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How to handle franchisee terminations


In the wise words of 14th century poet Geoffrey Chaucer, “All good things must come to an end.” Alas, that holds true for franchising as well. And when good (or bad) things end in franchising, there are plenty of legal consequences, as two of the 2020 Legal Eagles describe.

“At some point, every agreement with a franchisee ends,” said David Gusewelle, a transactional lawyer at Drumm Law. “Either it ends and everyone is happy or everyone is bitter in court.”

He said the typical end comes at the contractual end of term, oftentimes 10 years. Then, like a lease, it goes month-to-month, but “that doesn’t happen very often because people think about these deadlines,” said Gusewelle.

David Gusewell

David Gusewelle

In a happy world, the term ends and there are a few options. Get another term and go for another 10 years, maybe with a development agreement or some remodeling commitments that are beyond the scope of the franchise disclosure document. Or, a franchisee can sell.

“If you’re a franchisee and you sell your business, most of the time the concept will have the new owner sign a new agreement. Oftentimes that will include things like a non-compete agreement, so if you’re operating an in-home health business, we and the buyer don’t want you to sell your business and open up another business and take the clients. So that’s a common thing on the more friendly side of things,” said Gusewelle.

There’s also a termination that would end the franchise agreement before the contractual term. He said while “termination” sounds like it’s not on the positive side of things, it’s typically a mutual agreement.

“There’s also a termination that is typically friendly that is mutual. Just because we have a contract that ends in 10 years doesn’t mean we can’t terminate it. It could be you’re unhappy, I’m unhappy—we’re both unhappy. That’s another option, that’s the preferred option,” said Gusewelle.

But of course, it can get dicey if a termination is not mutual.

“You’ll see in Item 17” of the FDD “that summarizes your termination rights. You really need to get to the franchise agreement to see what rights the franchisor has to termination,” said Gusewelle, and franchisors need to look at that, too. “If someone calls and say we want to terminate a franchisee, I’ll say, ‘Why? Is this a good reason.’

That’s a subjective term. There’s nothing in there saying you can terminate franchisees because they’re crappy.”

While the FDD is almost universally favorable to the franchisor, those termination clauses aren’t exactly an easy out.

“Basically, every clause in the agreement can lead to a termination. But real world, if you just close your business five minutes early one day and I try to terminate your business, a judge will likely not be happy with me,” said Gusewelle. “And you also want to be fair with somebody; every state has good faith and fair dealings. Yes, our agreement may say this but are you acting in good faith. So that’s something you need to look at. It’s easier when you have nonpayment; someone didn’t pay royalties for three months and I sent you a note and I terminated you, that’s black and white.”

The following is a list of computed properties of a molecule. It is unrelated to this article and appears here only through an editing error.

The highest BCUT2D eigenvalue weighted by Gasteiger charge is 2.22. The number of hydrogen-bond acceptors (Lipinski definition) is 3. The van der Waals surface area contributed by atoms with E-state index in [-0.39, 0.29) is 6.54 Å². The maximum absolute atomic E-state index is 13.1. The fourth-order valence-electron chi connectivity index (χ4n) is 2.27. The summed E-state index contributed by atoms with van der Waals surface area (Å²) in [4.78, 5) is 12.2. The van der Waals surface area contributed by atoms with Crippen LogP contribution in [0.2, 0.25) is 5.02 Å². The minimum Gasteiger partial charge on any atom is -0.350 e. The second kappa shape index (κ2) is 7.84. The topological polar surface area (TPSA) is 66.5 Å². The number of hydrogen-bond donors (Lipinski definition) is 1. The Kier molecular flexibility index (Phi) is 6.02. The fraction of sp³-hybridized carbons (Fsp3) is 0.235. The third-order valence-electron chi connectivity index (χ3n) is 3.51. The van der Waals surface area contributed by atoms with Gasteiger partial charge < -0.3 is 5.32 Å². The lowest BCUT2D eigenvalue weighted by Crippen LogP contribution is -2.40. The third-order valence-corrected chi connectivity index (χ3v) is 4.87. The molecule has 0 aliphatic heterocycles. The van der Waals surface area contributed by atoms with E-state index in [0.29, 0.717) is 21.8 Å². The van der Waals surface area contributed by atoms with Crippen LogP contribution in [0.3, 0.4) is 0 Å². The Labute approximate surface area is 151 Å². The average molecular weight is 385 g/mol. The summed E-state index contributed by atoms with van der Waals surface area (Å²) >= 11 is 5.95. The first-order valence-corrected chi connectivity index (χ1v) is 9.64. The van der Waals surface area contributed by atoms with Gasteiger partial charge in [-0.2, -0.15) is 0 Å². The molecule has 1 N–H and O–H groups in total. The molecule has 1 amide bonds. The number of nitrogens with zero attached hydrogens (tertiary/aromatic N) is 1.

He said these decisions can be more art than science because how a franchisor acts has ramifications throughout the system.

“It’s a delicate dance to figure out when it’s appropriate,” said Gusewelle. “Franchisees talk. If I terminate this one franchisee for this conduct, do I need to terminate these other 10, or am I sending a message to the system that this conduct is OK?”

In cases where a forced termination does make sense, he said there are a number of things that happen, namely de-identifying the location, signing a mutual release agreement to break the contract and any non-disclosure agreements. Then, it’s down to the FDD and the franchise agreement to outline the post-contract damages and responsibilities.

Dan Warshawsky, a partner at Warshawsky Seltzer, said regardless of how the franchise term ends, franchisees need to think about it before they sign anything and really go through what those post-contract responsibilities are and if they can even renew the contract if they so choose.  

“When people are buying a franchise, they’re focused on the initial term of the first 10 years,” said Warshawsky. “So, the first thing you want to do is check what the contract says; most have a limited number of renewals.”

He points to some other key issues that can significantly alter things in a termination, such as customer liabilities, which typically fall on the franchisee that initially worked with the customer.  

“That’s another thing to consider in advance. I’ve seen that become a real problem for spa clients. What happens is No. 1, I have an indemnity and No. 2, I probably have a personal guarantee. So, when you close the doors, it’s not just what I owe for royalties or liquidated damages and supplier liabilities. The supplier doesn’t care if you close, they have a contract,” said Warshawsky.

He said the important thing is to get started on all this early, get the franchisor involved to approve or find a buyer for a smooth transition, and help ensure the contract ends as happy as possible.

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